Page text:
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Military Stations ....
* CHARTER, 10th William III, 5th Sept. 1698.
“ And we do further will and appoint, That the said Company hereby established, and their successors, shall constantly maintain one MINISTER in every garrison and superior Factory, which the same Company or their successors shall have in the said East Indies, and shall also in such garrison and factories respectively, provide or set apart a decent and convenient place for divine service only" (i.e. a church.)
1. There are more Stations, civil and military, than those above enumerated; and some of the above are both civil and military. But accuracy is not required. The Stations often change their importance, by the accession or diminution of European residents.
2. From the above List it appears, that, of fifty-one Stations, only eight are supplied with Chaplains. It is true that the Register gives fifteen Chaplains to the Presidency of Bengal; but it states that of these, four are assigned to Calcutta and Fort William ; two are not arrived in India, or not appointed; one is on furlough ; one is absent from sickness; and it ought to have added, one is dead. And it may be received as a general rule, that, in every India list, nearly one fourth is ineffective, from death, indisposition, furlough, length of voyage, or other causes.
3. All the above Civil Stations (without exception, we believe) are accounted of sufficient importance, from the number or respectability of the English residents, to have one Surgeon or more attached to each. Some of the Military Stations have many Surgeons. At each of the Civil Stations reside, in general, three descriptions of Protestants, viz. Ist, a Judge, Collector of Revenue, or Commercial Resident (which are the families of chief consideration in the Company's service, and are the proper representatives of the British character in India) together with his Assistants and their families; 2dly, Indigo Planters, Traders, and other European inhabitants; 3dly, Half-cast families.
4. Some of the above Stations are large, and contain a numerous Protestant population. Others are small. But the smallest is yet an official station of the British Empire; far remote, it may be, from any other station, but yet of vast importance in regard to the civilization of the country around it.
5. There being no clergymen in these societies, the offices of marriage and burial are generally performed by the civil magistrate, or by a military officer. Baptisms are commonly deferred (but not always) till the children grow up, and the parents come down to Calcutta, on their
way to Europe. Marriages have been sometimes solemnized a second time, by a regular clergyman. It is possible, that some circumstance may arise which will make it necessary for an Act of Parliament to pass, to give validity to the marriages in India, solemnized by laymen, for the last fifty years; as was done in the reign of Charles the Second, after the Usurpation.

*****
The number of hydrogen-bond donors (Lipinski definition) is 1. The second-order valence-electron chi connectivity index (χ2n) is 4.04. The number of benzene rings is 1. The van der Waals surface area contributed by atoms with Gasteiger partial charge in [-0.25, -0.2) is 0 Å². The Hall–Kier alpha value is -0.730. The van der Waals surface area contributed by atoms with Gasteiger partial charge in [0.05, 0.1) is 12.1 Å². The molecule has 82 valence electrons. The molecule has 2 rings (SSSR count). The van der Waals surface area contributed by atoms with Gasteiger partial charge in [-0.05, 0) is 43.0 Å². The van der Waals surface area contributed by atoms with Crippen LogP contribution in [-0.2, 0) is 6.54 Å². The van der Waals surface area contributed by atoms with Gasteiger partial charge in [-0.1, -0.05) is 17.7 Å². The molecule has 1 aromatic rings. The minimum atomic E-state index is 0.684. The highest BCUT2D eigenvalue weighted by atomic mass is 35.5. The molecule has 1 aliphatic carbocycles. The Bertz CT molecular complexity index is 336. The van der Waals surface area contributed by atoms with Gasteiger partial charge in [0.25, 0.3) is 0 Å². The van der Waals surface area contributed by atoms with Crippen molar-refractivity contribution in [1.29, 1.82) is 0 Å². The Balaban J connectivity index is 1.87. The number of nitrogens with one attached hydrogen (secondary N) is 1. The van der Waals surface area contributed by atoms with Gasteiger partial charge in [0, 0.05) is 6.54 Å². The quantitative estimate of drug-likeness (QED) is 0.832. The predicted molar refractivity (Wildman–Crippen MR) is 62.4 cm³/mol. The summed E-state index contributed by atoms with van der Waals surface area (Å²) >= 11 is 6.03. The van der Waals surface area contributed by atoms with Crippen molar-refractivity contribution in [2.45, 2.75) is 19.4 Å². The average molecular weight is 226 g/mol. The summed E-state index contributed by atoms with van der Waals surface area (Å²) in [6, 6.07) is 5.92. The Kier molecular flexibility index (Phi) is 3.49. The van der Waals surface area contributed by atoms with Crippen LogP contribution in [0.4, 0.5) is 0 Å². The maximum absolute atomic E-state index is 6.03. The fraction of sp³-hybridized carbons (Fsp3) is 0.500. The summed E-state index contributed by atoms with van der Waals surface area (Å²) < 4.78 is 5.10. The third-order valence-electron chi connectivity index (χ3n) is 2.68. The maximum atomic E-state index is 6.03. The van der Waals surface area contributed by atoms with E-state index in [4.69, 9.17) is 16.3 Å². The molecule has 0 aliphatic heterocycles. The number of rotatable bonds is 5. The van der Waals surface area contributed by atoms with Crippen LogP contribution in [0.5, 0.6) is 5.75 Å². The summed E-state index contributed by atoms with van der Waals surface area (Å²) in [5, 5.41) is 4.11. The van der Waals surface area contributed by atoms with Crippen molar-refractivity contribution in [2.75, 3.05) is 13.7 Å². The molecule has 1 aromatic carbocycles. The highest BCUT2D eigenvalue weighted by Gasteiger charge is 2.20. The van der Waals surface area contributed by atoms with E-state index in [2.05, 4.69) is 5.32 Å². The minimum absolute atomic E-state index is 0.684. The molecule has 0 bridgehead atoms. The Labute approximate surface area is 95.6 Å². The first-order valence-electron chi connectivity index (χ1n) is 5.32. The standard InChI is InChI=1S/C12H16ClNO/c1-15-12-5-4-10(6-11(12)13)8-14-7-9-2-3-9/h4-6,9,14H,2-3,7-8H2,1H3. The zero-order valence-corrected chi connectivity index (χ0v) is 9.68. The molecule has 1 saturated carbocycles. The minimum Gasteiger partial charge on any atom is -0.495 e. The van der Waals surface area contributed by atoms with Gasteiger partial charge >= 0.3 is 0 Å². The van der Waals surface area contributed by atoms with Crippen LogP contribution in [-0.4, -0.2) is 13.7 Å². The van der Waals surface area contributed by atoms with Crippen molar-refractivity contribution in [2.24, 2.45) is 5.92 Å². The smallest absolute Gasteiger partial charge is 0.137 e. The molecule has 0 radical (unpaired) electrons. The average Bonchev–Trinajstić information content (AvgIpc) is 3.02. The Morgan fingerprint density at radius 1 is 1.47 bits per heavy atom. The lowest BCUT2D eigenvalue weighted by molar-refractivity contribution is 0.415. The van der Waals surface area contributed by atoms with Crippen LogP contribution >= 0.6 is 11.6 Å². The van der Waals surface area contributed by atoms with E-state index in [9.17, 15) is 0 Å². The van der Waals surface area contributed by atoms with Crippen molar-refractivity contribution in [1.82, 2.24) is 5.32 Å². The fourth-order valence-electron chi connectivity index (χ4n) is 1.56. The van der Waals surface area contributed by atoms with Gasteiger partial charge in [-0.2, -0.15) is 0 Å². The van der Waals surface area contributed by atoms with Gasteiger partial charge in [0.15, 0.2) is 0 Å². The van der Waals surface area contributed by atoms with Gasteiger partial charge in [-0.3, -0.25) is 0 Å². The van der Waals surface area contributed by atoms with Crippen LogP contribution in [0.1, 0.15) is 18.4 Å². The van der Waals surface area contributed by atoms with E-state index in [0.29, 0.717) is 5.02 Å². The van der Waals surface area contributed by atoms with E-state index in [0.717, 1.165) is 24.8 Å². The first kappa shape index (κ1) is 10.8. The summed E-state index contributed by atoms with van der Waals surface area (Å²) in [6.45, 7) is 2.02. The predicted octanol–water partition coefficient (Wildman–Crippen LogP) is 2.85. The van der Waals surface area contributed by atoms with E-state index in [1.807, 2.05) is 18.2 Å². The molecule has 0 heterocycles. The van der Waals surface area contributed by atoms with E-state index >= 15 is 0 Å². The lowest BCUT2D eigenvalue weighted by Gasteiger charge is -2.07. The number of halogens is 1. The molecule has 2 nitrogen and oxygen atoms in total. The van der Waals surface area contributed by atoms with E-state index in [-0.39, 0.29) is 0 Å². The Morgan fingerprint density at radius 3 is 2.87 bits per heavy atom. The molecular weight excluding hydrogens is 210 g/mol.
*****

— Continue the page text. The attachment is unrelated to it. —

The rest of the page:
6. It will be admitted by every man who has visited the above stations (supposing that he has any respect for the religion of his country) that not one of them, however small, ought to remain longer destitute of the offices and instruction of Christianity. It must be equally evident, that not one of them ought to be without a Schoolmaster, if it were but for the advantage of the Half-cast children alone. The appointment of Schoolmasters (a measure so easily practicable), ought to be the first and immediate operation of the proposed Establishment. Almost all the above civil stations are in the neighbourhood of Hindoo towns;-the very places which it would be desirable to select for European teachers, in reference to the civilization of the natives.
X. BUILDING CHURCHES IN INDIA.
1. Whether an Ecclesiastical Establishment shall be presented to India at this time or not, it is indispensable that Churches be erected at the principal stations; in order that the services of the Clergy, who are already in the country, may be rendered, in some degree, efficient to the people.
2. Dean Prideaux, in his Account of the English Settlements in India, dated 23 January, 1694, has the following passage :-“There is not
so much as a chapel in any of the English set“ tlements for the true religion, except at Fort “ St. George only (Madras), where lately a church “ has been erected for the use of the English Fac
tory, by the piety and care of Mr. Streynsham “ Masters, then President, without any aid or ” countenance from the Company in order there“ to. In other places, the room they eat in con“ tains their congregation *."
After the revolution of a hundred years, the expression of Dean Prideaux is yet nearly correct; “ the room they eat in contains their congrega“ tion.”—There are, however, two exceptions. There is now a church at Calcutta, and another at Bombay. The new church of Calcutta (for the old one was thrown down by the great storm of the 12th of October, 1737 +), was erected about the year 1787, by the voluntary subscription of the inhabitants, and by a contribution from
* See Hawkesworth's “ Ecclesiastical, Chronological, and Historical Sketches respecting Bengal." p. 4.
On the account of Dean Prideaux, the author makes the following remark : “ When a community consists of a fleet
ing body, which will not regularly colonize, little regard “ is paid to the important concern of religion.".
† See Gentleman's Magazine for 1738-9.